While there, I did have a chance to test drive a “Hard Car.” A 2005 Scaletta Moloney Armored Police Code Crown Victoria. When offered the keys to this unnecessary luxury, I snapped them up faster than the boss could say “what the…”and hit the streets of Curacao looking for villains to mock from behind 2 inch layered ballistic glass like Billy Crystal ala’ “Running Scared.” Alas,’ there were no criminal masterminds. Like most tropical locations, Curacao has a good bit of petty crime, but is a safe place. Instead, I occupied myself by sampling the manners of a unique version of a very common car.

The first impression was “this car is a tank.” The second was thought was “…well duh.”  But it’s not obvious from the looks. The car is designed to be pedestrian and hide in the throngs of dull sedans. The modifications follow the same lines as the original. Open the heavy door and the reduced entry is not apparent, until you actually try to get in. I found a ruler and examined the difference. The door is over 9 inches wide from exterior to the arm rest. All of that mass intrudes into the passenger compartment. Additionally the inside in crammed from armoring from the floor and roof.

Once inside, you can see the expanded A, B and C pillars to accommodate the bullet resistant glass, reducing visibility. At the point the glass meets the pillars; the view is distorted due to the multi layered laminate. So with the smaller interior, porthole view and massive doors, the tank sensation is apparent before you fire the engine.

Which you want to do quickly; even with the reduced exposure area, the ballistic glass accelerates the greenhouse effect, already in overdrive because it’s the Caribbean. You need the A/C going.

The underpinnings are standard Panther code fair. The controls feel, move and click the same. The interior is completely removed during construction, but as often as possible, original components are reused. You sit on the flat tweed buckets. The dash, stereo, window switches are our old friends from FoMoCo.

Anyone who has been to Florida knows asphalt near the ocean is made using crushed coral. This makes very slick pavement, especially when it rains. Given the mass of this particular Vic and reduced traction, I feared for the worst. As you would expect, the mass is obvious once moving. Unsure if this model had upgraded brakes, I mentally adjusted my stopping distance.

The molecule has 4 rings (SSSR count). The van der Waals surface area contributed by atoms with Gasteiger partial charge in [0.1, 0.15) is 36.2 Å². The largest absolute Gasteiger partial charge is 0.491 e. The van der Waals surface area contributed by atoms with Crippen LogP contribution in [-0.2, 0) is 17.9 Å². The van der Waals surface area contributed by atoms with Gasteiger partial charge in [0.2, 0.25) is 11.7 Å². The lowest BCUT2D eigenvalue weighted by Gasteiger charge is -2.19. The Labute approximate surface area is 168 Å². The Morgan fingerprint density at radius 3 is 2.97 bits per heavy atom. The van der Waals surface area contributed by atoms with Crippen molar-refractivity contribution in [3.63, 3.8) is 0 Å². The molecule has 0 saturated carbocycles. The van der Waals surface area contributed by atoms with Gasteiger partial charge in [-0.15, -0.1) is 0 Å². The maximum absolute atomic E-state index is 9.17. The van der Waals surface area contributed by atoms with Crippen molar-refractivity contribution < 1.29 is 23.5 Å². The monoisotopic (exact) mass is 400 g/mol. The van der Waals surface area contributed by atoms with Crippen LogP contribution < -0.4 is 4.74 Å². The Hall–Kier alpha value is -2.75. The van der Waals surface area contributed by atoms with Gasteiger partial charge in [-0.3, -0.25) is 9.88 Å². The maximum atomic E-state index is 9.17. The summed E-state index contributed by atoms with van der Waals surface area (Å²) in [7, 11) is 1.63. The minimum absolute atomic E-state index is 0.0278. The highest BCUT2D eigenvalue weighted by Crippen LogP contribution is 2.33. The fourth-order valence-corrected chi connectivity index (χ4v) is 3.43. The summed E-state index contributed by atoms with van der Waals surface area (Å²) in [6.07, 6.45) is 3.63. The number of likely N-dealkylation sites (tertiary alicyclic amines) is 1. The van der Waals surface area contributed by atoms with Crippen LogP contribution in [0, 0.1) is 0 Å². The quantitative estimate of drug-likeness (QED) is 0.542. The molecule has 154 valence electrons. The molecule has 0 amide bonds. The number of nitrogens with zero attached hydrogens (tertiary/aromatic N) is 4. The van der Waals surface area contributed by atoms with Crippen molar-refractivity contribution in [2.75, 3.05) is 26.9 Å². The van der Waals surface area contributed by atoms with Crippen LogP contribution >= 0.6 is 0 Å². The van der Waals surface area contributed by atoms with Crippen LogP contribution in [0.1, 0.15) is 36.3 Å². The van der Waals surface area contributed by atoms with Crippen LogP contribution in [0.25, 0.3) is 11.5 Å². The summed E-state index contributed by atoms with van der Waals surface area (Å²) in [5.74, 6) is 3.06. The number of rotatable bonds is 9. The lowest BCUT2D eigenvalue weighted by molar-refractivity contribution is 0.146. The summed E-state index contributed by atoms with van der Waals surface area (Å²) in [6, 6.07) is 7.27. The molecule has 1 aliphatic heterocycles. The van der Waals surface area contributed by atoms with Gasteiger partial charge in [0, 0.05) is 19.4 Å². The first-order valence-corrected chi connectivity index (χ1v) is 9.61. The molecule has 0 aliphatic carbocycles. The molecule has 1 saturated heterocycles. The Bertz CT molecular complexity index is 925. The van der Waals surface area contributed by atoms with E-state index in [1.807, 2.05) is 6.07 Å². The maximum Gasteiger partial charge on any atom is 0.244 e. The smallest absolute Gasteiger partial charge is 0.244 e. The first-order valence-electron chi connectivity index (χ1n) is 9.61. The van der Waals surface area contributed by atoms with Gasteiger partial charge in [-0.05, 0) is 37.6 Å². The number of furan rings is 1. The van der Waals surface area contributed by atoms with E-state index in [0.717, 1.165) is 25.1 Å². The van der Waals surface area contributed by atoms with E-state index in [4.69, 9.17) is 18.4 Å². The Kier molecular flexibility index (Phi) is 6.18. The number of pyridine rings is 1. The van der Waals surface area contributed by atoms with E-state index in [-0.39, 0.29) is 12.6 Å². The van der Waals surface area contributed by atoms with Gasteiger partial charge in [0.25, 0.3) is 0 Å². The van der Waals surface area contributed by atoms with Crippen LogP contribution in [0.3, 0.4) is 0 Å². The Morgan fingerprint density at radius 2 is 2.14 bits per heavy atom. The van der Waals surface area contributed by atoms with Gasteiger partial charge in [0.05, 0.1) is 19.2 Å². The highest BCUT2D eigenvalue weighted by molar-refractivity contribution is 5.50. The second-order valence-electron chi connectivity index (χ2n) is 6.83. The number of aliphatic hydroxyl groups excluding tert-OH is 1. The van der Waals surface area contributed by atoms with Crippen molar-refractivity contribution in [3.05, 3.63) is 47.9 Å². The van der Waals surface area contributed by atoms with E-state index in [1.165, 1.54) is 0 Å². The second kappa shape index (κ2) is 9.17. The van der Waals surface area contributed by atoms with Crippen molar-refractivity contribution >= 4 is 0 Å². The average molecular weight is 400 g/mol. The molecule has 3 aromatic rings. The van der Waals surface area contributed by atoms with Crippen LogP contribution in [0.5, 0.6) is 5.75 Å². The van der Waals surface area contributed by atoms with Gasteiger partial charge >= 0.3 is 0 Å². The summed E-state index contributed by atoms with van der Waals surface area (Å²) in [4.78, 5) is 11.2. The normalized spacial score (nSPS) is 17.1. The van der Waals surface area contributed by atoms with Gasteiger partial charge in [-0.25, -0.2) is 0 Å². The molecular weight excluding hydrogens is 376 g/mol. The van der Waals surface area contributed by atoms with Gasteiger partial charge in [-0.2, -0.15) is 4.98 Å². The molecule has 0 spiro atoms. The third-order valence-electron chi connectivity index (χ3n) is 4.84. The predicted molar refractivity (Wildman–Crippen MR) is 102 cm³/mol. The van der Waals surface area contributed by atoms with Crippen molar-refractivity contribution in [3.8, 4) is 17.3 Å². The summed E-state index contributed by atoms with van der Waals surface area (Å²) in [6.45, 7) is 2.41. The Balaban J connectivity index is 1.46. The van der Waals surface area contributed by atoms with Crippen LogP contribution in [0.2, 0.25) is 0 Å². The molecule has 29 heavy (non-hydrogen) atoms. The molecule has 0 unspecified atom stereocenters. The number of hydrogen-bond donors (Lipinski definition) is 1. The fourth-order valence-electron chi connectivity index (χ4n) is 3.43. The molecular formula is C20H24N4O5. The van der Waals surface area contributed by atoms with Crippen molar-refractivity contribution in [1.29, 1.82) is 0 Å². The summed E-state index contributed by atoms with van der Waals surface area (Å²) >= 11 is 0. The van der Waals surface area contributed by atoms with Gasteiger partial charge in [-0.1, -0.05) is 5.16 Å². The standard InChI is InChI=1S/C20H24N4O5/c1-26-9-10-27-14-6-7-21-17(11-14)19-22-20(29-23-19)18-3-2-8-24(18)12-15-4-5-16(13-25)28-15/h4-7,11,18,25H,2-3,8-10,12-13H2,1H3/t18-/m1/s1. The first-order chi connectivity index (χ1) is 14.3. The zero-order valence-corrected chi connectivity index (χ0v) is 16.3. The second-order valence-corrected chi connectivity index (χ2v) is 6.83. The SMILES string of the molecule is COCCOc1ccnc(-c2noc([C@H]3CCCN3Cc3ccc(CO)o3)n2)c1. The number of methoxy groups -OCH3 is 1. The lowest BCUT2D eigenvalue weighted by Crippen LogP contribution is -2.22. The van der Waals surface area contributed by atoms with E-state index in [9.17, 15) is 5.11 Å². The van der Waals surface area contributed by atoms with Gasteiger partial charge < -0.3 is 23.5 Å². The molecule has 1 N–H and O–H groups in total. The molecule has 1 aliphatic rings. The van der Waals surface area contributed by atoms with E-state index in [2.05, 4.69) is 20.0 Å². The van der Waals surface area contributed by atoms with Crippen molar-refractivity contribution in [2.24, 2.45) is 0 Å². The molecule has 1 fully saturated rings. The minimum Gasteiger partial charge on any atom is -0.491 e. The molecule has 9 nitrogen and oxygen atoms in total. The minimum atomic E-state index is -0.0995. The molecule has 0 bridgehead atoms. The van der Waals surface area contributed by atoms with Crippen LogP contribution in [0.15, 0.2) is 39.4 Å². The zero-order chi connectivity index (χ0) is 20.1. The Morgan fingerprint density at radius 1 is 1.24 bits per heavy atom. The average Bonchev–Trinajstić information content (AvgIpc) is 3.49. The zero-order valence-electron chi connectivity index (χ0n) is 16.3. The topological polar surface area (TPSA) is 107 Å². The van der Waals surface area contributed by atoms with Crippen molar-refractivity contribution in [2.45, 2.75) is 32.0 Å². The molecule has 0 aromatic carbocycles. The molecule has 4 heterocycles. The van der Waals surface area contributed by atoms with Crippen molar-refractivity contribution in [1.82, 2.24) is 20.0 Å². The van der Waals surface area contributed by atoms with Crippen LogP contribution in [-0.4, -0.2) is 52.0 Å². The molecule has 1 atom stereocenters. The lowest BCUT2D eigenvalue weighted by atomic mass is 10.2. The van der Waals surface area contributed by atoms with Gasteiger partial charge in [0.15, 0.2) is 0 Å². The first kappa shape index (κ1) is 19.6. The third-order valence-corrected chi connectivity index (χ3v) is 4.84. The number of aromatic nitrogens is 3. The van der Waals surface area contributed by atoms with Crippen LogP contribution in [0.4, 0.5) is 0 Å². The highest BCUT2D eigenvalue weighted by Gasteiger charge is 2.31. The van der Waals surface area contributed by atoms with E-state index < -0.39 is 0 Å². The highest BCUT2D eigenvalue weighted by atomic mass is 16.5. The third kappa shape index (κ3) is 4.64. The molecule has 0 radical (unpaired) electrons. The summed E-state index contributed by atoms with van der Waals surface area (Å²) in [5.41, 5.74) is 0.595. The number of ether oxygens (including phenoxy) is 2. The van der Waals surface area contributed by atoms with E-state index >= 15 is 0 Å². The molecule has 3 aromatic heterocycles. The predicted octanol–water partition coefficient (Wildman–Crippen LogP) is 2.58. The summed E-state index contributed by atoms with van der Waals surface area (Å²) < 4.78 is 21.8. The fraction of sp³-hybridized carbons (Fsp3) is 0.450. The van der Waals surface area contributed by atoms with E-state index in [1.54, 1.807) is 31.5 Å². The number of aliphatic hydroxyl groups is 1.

Then a sinister thought crept inside my adolescent brain. If it slides when stopping, it should slide from a stop. Mwahahahaha! Leaving the parking lot going is a slight uphill right turn. Killing the traction control, I pressed the brake, slid my foot on the gas, cranked the wheels and released.

Nothing. Dangit!

The next intersection was freshly paved, slick and involved a left turn. I took the same steps and even killed the AC. Still nothing. Aw man. I thought for sure that the suspect traction, run flat tires and big honking V-8 would get the pig lose, but every attempt resulted in brisk acceleration, but no hoonage.

This was a shame, because it leads to other ridiculous behaviors. Curacao has fewer Crown Vics than you have toes. Most of the actual police vehicles are Nissan pickups. The two unmarked vehicles on the island are a black 4 Runner and Accord. They are not used for issuing tickets.

Even with a rare silhouette, Victoria still gets her respect. Cars instinctively heel to the right at her approach. I resist the urge to hit the flashing blue lights.

And I fail. It was a blank stretch, avoiding an international incident. Still awesome.

The next morning the keys go back to my boss (who I hope you have figured out, didn’t actually work for TTAC.) The car was overkill for this work, but I understand why we had it. It’s as cool. As my time in this line of work stretches into its third decade, I find that is often the impetus for a lot of purchases and probably a subtle subtext of our current economic crisis.